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Objective. Recently the heterogeneity of nocturnal enuresis has been manifest in the distinction between mono- and polysymptomatic forms, based on the absence or presence of bladder overactivity, respectively. Although this classification has important clinical implications, there is a lack of empirical work relating to associated symptom expression and psychological functioning. The aim of this study was to identify variables associated with the two forms of nocturnal enuresis by means of a large population survey. Material and methods. From a cohort of 11 021 parents surveyed as part of the Avon Longitudinal Study of Parents and Children when their children were aged 7½ years, 8242 questionnaires were returned, with 7935 children meeting the inclusion criteria. Parents were invited to complete a questionnaire containing items relating to bedwetting, toileting behaviour, day-time wetting, bowel functioning and psychological variables. Results. A total of 194 children met the Diagnostic and Statistical Manual of Mental Disorders-IV definition of nocturnal enuresis, of whom 133 (68.5%) were classified as monosymptomatic and 61 (31.5%) as polysymptomatic. Those with the polysymptomatic form were significantly more likely to have multiple episodes of bedwetting, to show signs (such as fidgeting) of needing to urinate during the day, to need a reminder to toilet during the day and to have day-time wetting and soiling. Conclusions. The proportion of mono- to polysymptomatic nocturnal enuresis was 2:1. Children with the polysymptomatic form had a number of associated bladder and bowel problems. Clinically it is important to distinguish between the two types of nocturnal enuresis in order to identify the most appropriate treatment intervention.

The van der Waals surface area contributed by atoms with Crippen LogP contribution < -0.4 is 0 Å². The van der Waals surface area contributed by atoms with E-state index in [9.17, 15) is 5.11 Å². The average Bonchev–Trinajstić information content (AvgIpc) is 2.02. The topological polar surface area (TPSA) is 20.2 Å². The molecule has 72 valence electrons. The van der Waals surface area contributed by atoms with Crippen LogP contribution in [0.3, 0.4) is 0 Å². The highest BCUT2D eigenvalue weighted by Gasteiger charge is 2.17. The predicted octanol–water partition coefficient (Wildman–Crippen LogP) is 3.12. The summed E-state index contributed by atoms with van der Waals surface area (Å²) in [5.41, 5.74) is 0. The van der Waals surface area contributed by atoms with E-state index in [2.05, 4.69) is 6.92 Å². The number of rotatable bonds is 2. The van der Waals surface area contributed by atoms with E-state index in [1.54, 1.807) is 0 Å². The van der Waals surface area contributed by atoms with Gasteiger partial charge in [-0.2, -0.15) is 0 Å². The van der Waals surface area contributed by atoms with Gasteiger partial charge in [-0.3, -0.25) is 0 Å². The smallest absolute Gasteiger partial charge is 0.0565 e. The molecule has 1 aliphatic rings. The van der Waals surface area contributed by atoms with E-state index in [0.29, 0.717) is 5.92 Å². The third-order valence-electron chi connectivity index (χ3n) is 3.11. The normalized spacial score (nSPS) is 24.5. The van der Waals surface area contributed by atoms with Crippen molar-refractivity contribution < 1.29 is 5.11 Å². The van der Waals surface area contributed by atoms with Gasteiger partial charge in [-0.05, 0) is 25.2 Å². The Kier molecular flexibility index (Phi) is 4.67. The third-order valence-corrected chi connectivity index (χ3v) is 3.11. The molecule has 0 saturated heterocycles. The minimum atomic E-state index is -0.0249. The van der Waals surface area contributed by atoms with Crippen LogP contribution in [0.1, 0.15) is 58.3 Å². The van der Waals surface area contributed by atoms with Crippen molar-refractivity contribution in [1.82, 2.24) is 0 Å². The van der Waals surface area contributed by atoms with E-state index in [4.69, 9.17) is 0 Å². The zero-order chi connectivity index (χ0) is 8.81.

|Translated title of the contribution||Exploring the differences between mono- and polysymptomatic nocturnal enuresis|
|Pages (from-to)||313 - 319|
|Number of pages||7|
|Journal||Scandinavian Journal of Urology and Nephrology|
|Publication status||Published - Sep 2006|